The climate science community is tasked with striking a difficult balance: inspiring precisely the amount of alarm commensurate to the climate crisis. Make estimates that are too conservative, and the public might not react with appropriate urgency; make estimates that are too extreme, and the public might distrust future climate science. Now, researchers from the Utrecht University are using the power of supercomputing to evaluate the accuracy of climate models’ estimates of future sea level rise.
The Utrecht researchers ran a series of high-resolution climate models over the course of several years. The latest incorporates ocean eddies, which help move heat and salt around the ocean. The idea behind incorporating ocean eddies was simple: if the researchers knew where the heat would be concentrated, they could more accurately understand what heat would surround Antarctica and, ipso facto, how fast that ice would melt and contribute to sea level rise.
“The Antarctic ice sheet is surrounded by ice shelves which reduce the flow of land ice into the ocean,” explained René Van Westen, a PhD candidate at Utrecht and first author on the paper. “Higher ocean temperatures around Antarctica increase the melting of these ice shelves, resulting in an acceleration of land ice into the ocean and consequently leading to more sea level rise.”
To run these high-resolution simulations, the researchers used the Dutch national supercomputer, Cartesius, hosted by SURFsara. Cartesius is an Atos system with a combination of Intel Haswell, Ivy Bridge, Knights Landing, Sandy Bridge and Broadwell nodes, along with 132 GPUs and 130 TB of memory. All told, Cartesius delivers 1.84 petaflops of peak performance.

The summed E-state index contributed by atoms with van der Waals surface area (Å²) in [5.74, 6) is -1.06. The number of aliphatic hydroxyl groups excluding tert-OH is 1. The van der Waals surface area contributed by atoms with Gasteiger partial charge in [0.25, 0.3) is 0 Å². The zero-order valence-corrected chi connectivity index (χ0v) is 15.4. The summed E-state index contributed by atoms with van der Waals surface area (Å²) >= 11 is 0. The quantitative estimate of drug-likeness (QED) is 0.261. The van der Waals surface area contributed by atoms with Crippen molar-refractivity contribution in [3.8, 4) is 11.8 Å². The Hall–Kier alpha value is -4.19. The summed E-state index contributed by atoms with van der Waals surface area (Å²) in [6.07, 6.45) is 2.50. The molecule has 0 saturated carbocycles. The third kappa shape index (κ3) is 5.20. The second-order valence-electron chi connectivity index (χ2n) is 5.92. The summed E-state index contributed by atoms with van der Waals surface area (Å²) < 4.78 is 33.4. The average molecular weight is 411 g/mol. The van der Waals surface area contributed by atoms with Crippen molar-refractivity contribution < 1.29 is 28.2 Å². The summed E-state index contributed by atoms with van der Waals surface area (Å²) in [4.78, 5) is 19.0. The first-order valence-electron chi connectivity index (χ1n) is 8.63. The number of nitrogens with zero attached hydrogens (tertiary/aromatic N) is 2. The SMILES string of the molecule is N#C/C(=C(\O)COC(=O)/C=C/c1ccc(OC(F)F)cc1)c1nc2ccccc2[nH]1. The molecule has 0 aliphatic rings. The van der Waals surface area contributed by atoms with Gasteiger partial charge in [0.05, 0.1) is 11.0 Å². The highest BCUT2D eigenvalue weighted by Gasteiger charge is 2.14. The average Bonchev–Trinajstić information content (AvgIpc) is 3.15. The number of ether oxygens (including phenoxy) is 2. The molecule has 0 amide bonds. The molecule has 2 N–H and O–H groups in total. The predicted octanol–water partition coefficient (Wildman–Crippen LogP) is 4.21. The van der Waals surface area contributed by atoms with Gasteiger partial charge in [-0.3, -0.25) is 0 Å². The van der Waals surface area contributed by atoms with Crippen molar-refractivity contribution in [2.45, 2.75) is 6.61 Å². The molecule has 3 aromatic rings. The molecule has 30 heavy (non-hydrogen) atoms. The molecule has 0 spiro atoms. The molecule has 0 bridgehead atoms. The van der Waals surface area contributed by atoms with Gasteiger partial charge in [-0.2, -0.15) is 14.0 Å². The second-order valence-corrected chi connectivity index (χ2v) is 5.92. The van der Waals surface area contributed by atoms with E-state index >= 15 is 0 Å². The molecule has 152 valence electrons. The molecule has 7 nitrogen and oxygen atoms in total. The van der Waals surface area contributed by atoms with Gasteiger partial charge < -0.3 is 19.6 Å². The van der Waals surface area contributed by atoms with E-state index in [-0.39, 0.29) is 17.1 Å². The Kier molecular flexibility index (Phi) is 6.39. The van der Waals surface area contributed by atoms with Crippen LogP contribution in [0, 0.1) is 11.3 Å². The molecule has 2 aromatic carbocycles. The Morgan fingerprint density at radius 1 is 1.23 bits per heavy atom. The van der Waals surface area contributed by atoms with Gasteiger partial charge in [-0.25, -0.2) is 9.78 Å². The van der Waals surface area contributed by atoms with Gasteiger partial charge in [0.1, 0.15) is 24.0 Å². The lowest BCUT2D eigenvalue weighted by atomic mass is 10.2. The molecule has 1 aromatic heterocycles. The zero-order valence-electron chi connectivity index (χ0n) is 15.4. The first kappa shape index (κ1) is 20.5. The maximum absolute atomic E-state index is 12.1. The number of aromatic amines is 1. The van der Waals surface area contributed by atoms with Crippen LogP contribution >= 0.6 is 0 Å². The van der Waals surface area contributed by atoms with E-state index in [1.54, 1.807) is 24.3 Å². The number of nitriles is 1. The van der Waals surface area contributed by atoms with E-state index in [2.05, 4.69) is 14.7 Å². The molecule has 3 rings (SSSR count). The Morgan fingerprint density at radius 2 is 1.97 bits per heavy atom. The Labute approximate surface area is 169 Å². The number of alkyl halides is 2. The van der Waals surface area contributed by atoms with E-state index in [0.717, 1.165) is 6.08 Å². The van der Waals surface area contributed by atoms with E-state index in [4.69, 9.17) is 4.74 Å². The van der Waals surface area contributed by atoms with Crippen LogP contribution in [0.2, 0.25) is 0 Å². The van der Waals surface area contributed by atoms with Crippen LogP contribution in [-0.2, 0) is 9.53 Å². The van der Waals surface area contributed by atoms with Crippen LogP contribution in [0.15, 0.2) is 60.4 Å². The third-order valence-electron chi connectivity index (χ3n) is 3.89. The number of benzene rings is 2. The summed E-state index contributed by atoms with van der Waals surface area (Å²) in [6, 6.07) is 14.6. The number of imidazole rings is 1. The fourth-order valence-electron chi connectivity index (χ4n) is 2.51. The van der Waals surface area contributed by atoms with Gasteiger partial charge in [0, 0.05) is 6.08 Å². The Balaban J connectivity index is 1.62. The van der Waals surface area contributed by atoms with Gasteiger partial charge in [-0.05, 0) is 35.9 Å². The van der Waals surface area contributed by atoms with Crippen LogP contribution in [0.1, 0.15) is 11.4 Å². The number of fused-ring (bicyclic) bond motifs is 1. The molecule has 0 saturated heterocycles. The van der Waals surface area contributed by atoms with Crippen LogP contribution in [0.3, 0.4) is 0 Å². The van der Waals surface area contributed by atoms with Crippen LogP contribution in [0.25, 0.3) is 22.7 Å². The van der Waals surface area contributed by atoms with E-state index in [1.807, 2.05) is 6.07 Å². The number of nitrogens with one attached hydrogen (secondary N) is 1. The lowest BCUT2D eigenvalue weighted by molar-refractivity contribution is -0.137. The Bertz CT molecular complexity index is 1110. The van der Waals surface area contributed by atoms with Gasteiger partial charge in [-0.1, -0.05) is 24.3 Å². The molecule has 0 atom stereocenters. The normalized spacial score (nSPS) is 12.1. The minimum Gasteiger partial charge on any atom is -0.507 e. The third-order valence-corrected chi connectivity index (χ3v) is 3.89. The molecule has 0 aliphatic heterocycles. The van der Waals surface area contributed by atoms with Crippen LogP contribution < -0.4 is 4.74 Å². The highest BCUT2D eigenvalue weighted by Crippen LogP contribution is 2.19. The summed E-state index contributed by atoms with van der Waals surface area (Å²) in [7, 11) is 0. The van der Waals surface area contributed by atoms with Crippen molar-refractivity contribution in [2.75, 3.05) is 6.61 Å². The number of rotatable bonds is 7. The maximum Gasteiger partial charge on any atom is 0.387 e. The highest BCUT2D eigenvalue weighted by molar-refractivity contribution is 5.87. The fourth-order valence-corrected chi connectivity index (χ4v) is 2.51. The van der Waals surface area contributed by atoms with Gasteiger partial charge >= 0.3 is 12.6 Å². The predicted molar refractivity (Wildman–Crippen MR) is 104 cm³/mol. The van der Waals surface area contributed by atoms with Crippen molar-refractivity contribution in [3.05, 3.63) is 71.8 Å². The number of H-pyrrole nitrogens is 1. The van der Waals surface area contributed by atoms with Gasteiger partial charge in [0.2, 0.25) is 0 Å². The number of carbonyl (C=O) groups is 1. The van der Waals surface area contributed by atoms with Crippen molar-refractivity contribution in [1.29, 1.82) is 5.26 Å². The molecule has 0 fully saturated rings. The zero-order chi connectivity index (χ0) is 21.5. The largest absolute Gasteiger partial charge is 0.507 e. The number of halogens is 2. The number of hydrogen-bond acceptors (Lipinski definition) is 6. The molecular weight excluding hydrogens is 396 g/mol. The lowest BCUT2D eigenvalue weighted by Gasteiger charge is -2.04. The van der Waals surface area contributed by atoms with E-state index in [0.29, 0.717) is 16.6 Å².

The researchers took a year to perform the simulation on Cartesius. “These high-resolution models require an immense amount of computation, but are valuable as they reveal smaller-scale physical processes which should be taken into account when studying climate change,” said Henk Dijkstra, a professor of oceanography at Utrecht and lead author on the paper.
The results of the high-resolution simulation compared to a low-resolution simulation.
The simulation yielded surprising results: compared to models that did not incorporate eddies, it showed substantially less heat and melting in Antarctic regions – just a third of what had previously been estimated by major ensemble models, which corresponds to a 25 percent decrease in projected sea level rise. “These regions appear to be more resilient under climate change,” Van Westen said. “Although sea levels will continue to rise, this is good news for low-lying regions. In our simulation, ocean eddies play a crucial role in sea-level projections, showing that these small-scale ocean features can have a global effect.”